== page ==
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article imageOp-Ed: Alec Baldwin succumbs to Twitter #peerpressure

By Melissa Hayes     May 31, 2011 in Entertainment
Alec Baldwin is a twit, or at least he’s become one. As of May 27, the “30 Rock” star has joined the tweeting ranks, and has begun making his mark in the Twitter world.
Maybe he’s not up to Guinness World Record standards, á la Charlie Sheen—who claimed 1 million followers in a little over 24 hours, a phenomenon covered by CNN—but Baldwin has already racked up nearly 50,000 Twitter groupies after just five days of, at times quite possibly inebriated, twittering. “Friend told me today not to drink and tweet,” the actor said a few days in. Not a bad feat.
Baldwin is just another big name among the growing list of celebrities connected to the social networking site with an overwhelming legion of fans. In early May, Lady Gaga was named the first user to reach over 10 million followers, an accomplishment matched by one Justin Bieber by the end of the month, as reported by MTV UK.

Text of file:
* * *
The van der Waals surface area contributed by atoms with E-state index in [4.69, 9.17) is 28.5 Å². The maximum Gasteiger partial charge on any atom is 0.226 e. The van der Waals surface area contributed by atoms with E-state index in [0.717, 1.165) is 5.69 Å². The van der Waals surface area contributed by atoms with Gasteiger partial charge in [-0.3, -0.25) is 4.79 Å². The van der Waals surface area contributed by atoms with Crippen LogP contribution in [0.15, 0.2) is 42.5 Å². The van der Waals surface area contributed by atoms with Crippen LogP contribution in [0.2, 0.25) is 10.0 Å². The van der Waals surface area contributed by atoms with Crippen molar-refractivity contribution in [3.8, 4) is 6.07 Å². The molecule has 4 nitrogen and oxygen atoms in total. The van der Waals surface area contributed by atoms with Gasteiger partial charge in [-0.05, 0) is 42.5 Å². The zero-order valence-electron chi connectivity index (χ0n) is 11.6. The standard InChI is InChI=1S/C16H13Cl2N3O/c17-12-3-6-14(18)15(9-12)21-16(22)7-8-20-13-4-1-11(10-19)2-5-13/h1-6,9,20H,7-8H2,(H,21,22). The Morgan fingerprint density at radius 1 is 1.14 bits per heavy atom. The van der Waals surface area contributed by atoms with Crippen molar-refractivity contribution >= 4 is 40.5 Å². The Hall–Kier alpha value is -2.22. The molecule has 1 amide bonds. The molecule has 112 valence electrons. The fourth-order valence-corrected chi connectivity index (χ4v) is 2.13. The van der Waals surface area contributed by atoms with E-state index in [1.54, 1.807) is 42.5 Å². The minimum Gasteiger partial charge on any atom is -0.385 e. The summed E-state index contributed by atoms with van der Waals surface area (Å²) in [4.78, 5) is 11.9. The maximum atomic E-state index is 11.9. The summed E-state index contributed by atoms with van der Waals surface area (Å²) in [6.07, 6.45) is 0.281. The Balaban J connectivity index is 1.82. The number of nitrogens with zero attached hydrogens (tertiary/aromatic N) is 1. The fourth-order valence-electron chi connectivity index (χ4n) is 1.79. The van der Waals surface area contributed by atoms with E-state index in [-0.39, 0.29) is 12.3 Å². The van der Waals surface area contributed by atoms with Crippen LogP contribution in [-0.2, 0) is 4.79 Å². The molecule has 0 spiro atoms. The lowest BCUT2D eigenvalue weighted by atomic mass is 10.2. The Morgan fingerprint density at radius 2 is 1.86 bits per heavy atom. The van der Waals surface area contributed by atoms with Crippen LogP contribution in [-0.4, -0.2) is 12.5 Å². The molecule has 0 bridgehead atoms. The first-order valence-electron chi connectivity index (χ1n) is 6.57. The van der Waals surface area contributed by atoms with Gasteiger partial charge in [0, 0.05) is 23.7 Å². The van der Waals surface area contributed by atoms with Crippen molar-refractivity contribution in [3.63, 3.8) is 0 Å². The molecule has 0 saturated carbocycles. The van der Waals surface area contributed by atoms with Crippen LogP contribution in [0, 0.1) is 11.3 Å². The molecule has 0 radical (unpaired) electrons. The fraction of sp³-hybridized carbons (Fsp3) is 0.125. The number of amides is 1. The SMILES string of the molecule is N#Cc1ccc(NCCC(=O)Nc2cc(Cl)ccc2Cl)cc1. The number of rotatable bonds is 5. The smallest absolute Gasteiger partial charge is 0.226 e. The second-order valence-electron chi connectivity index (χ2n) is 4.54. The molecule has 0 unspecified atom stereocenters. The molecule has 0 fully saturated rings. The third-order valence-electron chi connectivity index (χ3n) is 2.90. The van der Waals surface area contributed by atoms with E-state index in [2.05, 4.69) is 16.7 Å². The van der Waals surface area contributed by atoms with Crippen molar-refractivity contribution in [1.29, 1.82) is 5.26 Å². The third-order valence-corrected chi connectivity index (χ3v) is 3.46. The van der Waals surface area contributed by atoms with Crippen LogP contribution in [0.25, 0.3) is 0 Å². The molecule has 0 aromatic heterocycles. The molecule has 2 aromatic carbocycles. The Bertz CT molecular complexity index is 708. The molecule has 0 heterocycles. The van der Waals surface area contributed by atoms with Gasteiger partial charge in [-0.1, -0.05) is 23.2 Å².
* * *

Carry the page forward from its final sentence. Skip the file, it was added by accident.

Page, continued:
With such rapidly towering numbers, and Twitter ranked the ninth most visited website worldwide based on web traffic reports by Alexa Internet, you have to wonder what makes celebrities so fascinating that people are latching onto their every (under 140 character) thought—much of which is made up of mundane facts, like what they ate for breakfast, or in some cases, complete and utter nonsense.
Sheen, for example, won his Twitter record over a very public meltdown. Is he crazy, a genius, or just a desperate man who saw his chance to make the most of an embarrassing situation? No one really knows for sure. But with tweets about “winning,” “tigerblood,” and “trolls,” the down-and-out actor made incomparable waves in the Twitterverse, and the media.
With tweeting heavyweights like Britney Spears, Ashton Kutcher, Oprah and Ellen DeGeneres on board (all ranked respectively in the top 11 most followed, based on findings by Twitaholic), and Twitter records just waiting to be topped, trumped and broken, the site is very much alive, and housing said celebrity tweets—whether they be nonsensical, helpful, witty or shamelessly self-promoting. And you know what, the world is watching, and waiting for more.
So, what is Twitter good for? As I write this, I am made aware that our friend Baldwin is on set with Russell Brand. My life is complete.
This opinion article was written by an independent writer. The opinions and views expressed herein are those of the author and are not necessarily intended to reflect those of DigitalJournal.com
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